Santa Cruz steepened the seat tube and reduced the anti-squat but still kept it fairly high to improve pedaling efficiency and support while climbing. I don’t think the seat tube angle is as noticeable to someone my height, as I’ve enjoyed climbing more on my slightly slacker Kona Process 134 CR/DL since returning home, but I’d expect taller riders to observe a difference.

The higher anti-squat was evident, however, with plenty to push into to get up some of the smoother climbs. I normally flip the climb switch on my Process’ RockShox Super Deluxe Ultimate, but I didn’t feel the particular need to do so on the Hightower because it was already supportive enough!

Descending / Downhill

Santa Cruz can steepen the seat tube and tweak the suspension to call this a climbing bike but there’s no denying that the Hightower thrives on the descent. Though it is certainly enduro-esque, with its slackened head tube and longer wheelbase, it still maintained the fun and nimble characteristics I expect of a trail bike. This may be partially due to the Medium I was riding as opposed to my usual Large, but after many thousands of feet of descent I still wanted to pop off jumps and roots.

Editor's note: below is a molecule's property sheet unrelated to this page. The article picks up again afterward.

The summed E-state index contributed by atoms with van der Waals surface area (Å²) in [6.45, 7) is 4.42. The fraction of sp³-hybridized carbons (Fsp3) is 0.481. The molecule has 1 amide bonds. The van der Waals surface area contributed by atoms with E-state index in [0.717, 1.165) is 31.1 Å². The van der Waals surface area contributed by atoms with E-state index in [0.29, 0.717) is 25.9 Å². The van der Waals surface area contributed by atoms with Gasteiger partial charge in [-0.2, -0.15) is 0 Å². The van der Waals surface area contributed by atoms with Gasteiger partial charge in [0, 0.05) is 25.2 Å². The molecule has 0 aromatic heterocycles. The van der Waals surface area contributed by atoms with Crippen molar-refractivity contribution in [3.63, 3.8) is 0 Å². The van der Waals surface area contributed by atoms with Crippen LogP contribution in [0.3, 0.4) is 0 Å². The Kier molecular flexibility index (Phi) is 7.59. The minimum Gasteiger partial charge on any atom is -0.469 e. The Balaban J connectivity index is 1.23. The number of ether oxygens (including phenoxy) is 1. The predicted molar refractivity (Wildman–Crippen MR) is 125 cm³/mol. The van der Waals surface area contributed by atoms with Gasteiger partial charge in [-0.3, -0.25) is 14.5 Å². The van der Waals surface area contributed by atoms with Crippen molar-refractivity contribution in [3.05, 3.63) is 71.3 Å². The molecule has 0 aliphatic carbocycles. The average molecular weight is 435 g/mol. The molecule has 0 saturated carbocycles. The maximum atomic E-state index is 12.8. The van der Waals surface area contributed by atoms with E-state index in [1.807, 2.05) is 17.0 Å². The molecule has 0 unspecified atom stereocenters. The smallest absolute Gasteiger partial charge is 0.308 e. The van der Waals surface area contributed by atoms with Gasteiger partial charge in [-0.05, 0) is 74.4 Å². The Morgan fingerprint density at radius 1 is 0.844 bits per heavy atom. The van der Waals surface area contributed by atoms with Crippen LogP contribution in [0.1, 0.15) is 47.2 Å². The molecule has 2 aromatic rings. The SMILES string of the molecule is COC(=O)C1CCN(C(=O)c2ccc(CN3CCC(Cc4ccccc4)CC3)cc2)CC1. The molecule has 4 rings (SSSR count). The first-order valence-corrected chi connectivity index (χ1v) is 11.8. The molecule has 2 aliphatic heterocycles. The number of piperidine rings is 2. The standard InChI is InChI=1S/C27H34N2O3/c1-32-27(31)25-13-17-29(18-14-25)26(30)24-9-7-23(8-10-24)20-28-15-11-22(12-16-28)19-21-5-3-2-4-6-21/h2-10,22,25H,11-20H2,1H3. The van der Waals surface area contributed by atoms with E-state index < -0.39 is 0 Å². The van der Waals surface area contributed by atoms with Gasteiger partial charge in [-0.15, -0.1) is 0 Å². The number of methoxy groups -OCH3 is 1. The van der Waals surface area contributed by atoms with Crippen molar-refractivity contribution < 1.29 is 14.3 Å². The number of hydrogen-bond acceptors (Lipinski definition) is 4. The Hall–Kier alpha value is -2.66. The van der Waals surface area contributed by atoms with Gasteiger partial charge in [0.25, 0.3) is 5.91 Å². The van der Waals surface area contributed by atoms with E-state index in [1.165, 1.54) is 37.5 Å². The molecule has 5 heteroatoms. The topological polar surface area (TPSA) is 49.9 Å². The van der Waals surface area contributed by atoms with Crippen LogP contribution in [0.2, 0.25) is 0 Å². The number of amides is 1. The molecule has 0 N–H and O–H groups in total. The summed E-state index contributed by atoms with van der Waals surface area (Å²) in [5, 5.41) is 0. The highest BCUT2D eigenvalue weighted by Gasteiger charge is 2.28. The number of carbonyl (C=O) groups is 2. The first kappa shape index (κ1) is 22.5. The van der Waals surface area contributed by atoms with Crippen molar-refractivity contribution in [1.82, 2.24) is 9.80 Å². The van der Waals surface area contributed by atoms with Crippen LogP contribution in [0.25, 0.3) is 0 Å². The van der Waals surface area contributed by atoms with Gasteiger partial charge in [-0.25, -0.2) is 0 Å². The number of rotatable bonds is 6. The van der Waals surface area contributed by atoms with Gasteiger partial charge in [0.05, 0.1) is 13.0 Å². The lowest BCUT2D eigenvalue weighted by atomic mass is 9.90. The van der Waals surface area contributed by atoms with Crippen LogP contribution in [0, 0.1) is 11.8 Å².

The Hightower never missed a beat on the deeper compressions and the reduced anti-squat proved useful on the descents as well, as it muted some of the chatter of smaller bumps.  While Oakridge wasn’t all that technical, there were enough drops and bumps to verify that the Hightower does indeed stay as predictable and supportive as advertised.

Overall Impression

The evo team gears up for the V3 Santa Cruz Hightower gear review at Oakridge, Oregon. Photo by evo.

Light and nimble bikes are my ride of choice but the Hightower has me wondering what I could do with a little more travel. It holds speed well, whether you’re descending steep trails or pumping over rollers and it kicks off features with ease. It climbs well enough for a trail bike that is pretty enduro-leaning and the suspension upgrades are supportive whether you’re rolling with or pushing against gravity. My only quibble isn’t with the bike, but the unfamiliar, confidence-shattering conditions in Oakridge, and I’d love to give it another whirl on some of my regular haunts.

Pros and Cons

Size-specific Chainstays and Frames